Shirley Temple became America’s sweetheart during the 1930s when she was only 6 years old. The multi-talented star charmed the country with her acting, singing and dancing, and her movies helped Americans get through the Great Depression. Even President Franklin Roosevelt acknowledged her importance to the country. “As long as our country has Shirley Temple, we will be all right,” President Roosevelt said. “When the spirit of the people is lower than at any other time during this Depression, it is a splendid thing that for just 15 cents, an American can go to a movie and look at the smiling face of a baby and forget his troubles” (via Independent).
According to USA Today, her movies were so successful that they helped save the 20th Century Fox movie studio from bankruptcy. Before long, Temple became the studio’s biggest asset. Her movies ranked number one at the box office between 1935 and 1938. “People in the Depression wanted something to cheer them up, and they fell in love with a dog — Rin Tin Tin — and a little girl,” Temple once said (via The Music Hall).
Shirley Temple started taking dancing lessons when she was a toddler, where a talent scout discovered her. Her career began when she was three years old in “Baby Burlesks,” low-budget movies that made parodies of popular films.
From child star to diplomat
After forgettable appearances in a handful of movies, Temple made her breakthrough with the full-length 1934 feature film “Stand Up and Cheer!” (posted on YouTube).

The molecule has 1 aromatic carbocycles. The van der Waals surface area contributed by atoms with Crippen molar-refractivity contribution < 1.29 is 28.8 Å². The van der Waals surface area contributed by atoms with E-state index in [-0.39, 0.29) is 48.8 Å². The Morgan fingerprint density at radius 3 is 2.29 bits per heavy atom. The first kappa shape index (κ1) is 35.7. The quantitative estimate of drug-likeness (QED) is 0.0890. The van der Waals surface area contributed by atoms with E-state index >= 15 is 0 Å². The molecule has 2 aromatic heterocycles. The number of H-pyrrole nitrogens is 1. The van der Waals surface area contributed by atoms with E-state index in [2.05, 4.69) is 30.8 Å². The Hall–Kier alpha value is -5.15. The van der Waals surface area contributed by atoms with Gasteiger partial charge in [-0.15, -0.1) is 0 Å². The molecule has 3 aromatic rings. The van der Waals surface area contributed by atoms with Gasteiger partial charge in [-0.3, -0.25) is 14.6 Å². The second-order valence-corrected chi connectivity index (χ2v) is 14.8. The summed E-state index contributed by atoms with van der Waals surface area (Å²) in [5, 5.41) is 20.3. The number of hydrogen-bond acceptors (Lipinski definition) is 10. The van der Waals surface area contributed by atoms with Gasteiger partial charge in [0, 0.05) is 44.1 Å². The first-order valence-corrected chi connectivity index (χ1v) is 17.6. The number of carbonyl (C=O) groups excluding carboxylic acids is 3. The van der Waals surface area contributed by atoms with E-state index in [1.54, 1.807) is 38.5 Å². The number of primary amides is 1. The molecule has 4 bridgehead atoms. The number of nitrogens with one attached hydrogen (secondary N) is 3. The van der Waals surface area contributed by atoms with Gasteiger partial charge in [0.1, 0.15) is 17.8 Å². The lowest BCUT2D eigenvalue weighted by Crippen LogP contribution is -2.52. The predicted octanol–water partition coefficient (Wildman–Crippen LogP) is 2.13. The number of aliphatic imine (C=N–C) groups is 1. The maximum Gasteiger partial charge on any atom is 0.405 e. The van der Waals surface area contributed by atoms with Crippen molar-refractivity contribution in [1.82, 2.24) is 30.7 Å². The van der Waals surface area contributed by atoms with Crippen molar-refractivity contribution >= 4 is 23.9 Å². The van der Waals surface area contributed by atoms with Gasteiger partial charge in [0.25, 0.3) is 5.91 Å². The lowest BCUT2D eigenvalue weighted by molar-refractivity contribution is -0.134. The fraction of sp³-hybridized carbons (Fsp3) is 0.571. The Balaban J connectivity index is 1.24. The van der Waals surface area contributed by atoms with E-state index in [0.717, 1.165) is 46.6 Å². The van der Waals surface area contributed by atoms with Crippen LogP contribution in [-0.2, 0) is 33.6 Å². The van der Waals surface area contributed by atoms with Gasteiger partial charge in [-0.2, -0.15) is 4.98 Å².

Her parents followed her career closely. Her mother was her acting coach and her father, a banker, became her agent and financial adviser (via Biography). Temple had a tested IQ of 155, and she was comfortable around grow-ups. In 1934, she caused a stir behind the scenes when she corrected the legendary actor Lionel Barrymore when he couldn’t remember his lines (via Vanity Fair).
Temple was the youngest person to receive an Academy Award (though it was non-competitive) at age 6. However, her appeal didn’t last forever. When Temple became a teenager, her movies were not successful as before. She announced her retirement in 1950 at age 22. According to IMDb, Temple starred in 32 feature films over the course of her 15-year career — six in 1934 alone. The last was 1949’s “The Story of Seabiscuit.”
After retiring, Temple didn’t walk away from the spotlight. She made a comeback of sorts hosting the television series “Shirley Temple’s Storybook,” an American children’s anthology program with 41 episodes broadcast from January 1958 until July 1961. Later, the former child star embarked on a prolific career in politics and diplomacy. She was named America’s representative to the United Nations and later ambassador to Ghana and Czechoslovakia. In 1992, Temple announced her retirement from diplomacy.
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